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      Noninvasive mechanical ventilation with high pressure strategy remains a “double edged sword”?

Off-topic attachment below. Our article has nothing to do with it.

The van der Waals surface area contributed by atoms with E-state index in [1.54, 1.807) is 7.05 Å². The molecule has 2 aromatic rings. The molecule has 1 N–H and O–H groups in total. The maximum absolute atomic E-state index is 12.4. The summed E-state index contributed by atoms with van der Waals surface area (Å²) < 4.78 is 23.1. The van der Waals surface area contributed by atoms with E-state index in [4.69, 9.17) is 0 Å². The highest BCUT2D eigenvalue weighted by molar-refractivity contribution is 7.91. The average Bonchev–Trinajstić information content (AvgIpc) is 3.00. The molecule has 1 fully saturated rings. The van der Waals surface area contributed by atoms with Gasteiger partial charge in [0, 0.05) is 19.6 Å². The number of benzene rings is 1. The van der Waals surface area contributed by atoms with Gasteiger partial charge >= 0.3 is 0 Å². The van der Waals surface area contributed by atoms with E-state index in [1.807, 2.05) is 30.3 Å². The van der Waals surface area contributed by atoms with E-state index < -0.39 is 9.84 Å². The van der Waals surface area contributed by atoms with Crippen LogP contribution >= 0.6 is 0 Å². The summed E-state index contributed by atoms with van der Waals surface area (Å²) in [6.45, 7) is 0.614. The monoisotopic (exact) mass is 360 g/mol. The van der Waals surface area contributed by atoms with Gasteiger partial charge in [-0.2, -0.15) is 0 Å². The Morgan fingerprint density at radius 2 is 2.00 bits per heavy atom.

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          Dear editor We read with great interest the original work by Murphy et al analyzing the effects of two treatment strategies for delivery of noninvasive mechanical ventilation in hypercapnic patients with chronic obstructive pulmonary disease.1 High pressure and high intensity noninvasive mechanical ventilation were compared in a short-term crossover trial to assess whether high intensity noninvasive mechanical ventilation (inspiratory pressure > 25 cm H2O associated with a high backup ventilator rate) may improve adherence, physiological, and subjective outcomes when compared with delivery of high pressure noninvasive mechanical ventilation (without elevated backup respiratory rate). The authors concluded that both strategies are equivalent in all the recorded outcomes, showing thus that driving pressure, but not backup respiratory rate, is essential to gain physiological and clinical benefits in this population when in a chronic stable condition. Despite previous randomized studies showing the potential benefits of long-term noninvasive mechanical ventilation in hypercapnic patients with chronic obstructive pulmonary disease, current research has still not clearly indicated the best strategy to improve the patient’s adherence with treatment.2,3 Overall, dropout during noninvasive mechanical ventilation remains a serious clinical problem.4 This study provides valuable information in this regard, suggesting that sufficiently high-pressure delivery is enough to achieve useful clinical and physiological goals. This notwithstanding, we believe that some of the expectations following the adoption of these different noninvasive mechanical ventilation strategies have not been adequately addressed in the present study. Therefore, we consider that it would be useful, from a practical point of view, to underline some points in this regard. First, the authors did not determine what effects the highest respiratory backup rate used in their study may have had. Although there have been no major studies published on application of high levels of backup that have proved to be useful in patients with severe chronic obstructive pulmonary disease, this is the best indication for hypoventilation syndromes, ie, obesity and overlap syndromes. In fact, we cannot exclude that addition of a high backup respiratory rate may help to resolve “overlap” when present at a subclinical level in patients with chronic obstructive pulmonary disease, or that it has not been adequately assessed before. However, it seems that the authors selected backup respiratory rate levels on a clinical basis without any physiological assessment in their study population. Despite patients in the present study not appearing to show any abnormal increase in their body mass index, the extrapolated conclusion of a lack of additional benefit from a well assessed strategy, including adequate backup respiratory rate, cannot be firmly excluded in such “extreme” cases.5 Second, there was a lack of complementary tests in this study that might have helped in analysis of the data. Indeed, the authors selected patients with a FEV1 (forced expiratory volume in one second) that could worsen with high backup and pressure, especially with the auto-positive end-expiratory pressure mechanism. It is not clear how selection of expiratory-positive airway pressure was made in the study population. Similarly, the authors did not take into account any potential auto-positive end-expiratory pressure effects during the 6-week period of observation. Third, the authors arbitrarily selected a population of hypercapnic patients with chronic obstructive pulmonary disease (daytime PaCO2 > 6 kPa) which would not be universally recognized as the most appropriate in terms of risk of frequency of exacerbations and clinical instability, and it is not clear whether any other additional clinical factors behind cardiac dysfunction may have interfered at admission or over the study period.6 Indeed, three of the five patients who withdrew did so because of factors other than mere mask/pressure intolerance (see Table E1).1 Final, there was no analysis of potential implications of air leakage in the observed results. No mention was made of measurement or monitoring of leakage during application of noninvasive mechanical ventilation. This aspect could have been potentially relevant and interfered with the results, especially during application of such high-pressure delivery, which is known to increase mask leakages.4 To conclude, we recognize that the paper by Murphy et al1 will add information to the complex process of setting and titration of noninvasive mechanical ventilation in the population of stable hypercapnic patients with chronic obstructive pulmonary disease. However, given the observations discussed, we are convinced that further studies of longer duration and including larger numbers of patients are needed to determine which physiological effects should be assessed and expected during application of both strategies. Currently, high-pressure strategies remain a “double edged sword” in daily practice.